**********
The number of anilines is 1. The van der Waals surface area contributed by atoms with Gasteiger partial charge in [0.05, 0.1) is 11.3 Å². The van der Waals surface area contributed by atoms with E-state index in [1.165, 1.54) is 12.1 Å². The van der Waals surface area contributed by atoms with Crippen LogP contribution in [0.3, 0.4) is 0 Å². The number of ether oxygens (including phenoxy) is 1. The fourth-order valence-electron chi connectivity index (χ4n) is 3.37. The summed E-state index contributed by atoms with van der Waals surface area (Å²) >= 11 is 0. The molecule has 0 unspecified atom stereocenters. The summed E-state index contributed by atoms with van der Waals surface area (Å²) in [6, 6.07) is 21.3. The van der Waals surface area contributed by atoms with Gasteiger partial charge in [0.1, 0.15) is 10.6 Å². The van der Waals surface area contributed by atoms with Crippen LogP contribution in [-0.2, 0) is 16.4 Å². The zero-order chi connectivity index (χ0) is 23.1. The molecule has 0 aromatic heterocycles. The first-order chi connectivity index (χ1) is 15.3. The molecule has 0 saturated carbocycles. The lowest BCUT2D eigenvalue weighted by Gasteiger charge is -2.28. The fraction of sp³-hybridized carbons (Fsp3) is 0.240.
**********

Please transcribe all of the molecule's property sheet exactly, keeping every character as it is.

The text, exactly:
The number of anilines is 1. The van der Waals surface area contributed by atoms with Gasteiger partial charge in [0.05, 0.1) is 11.3 Å². The van der Waals surface area contributed by atoms with E-state index in [1.165, 1.54) is 12.1 Å². The van der Waals surface area contributed by atoms with Crippen LogP contribution in [0.3, 0.4) is 0 Å². The number of ether oxygens (including phenoxy) is 1. The fourth-order valence-electron chi connectivity index (χ4n) is 3.37. The summed E-state index contributed by atoms with van der Waals surface area (Å²) >= 11 is 0. The molecule has 0 unspecified atom stereocenters. The summed E-state index contributed by atoms with van der Waals surface area (Å²) in [6, 6.07) is 21.3. The van der Waals surface area contributed by atoms with Gasteiger partial charge in [0.1, 0.15) is 10.6 Å². The van der Waals surface area contributed by atoms with Crippen LogP contribution in [-0.2, 0) is 16.4 Å². The zero-order chi connectivity index (χ0) is 23.1. The molecule has 0 aromatic heterocycles. The first-order chi connectivity index (χ1) is 15.3. The molecule has 0 saturated carbocycles. The lowest BCUT2D eigenvalue weighted by Gasteiger charge is -2.28. The fraction of sp³-hybridized carbons (Fsp3) is 0.240.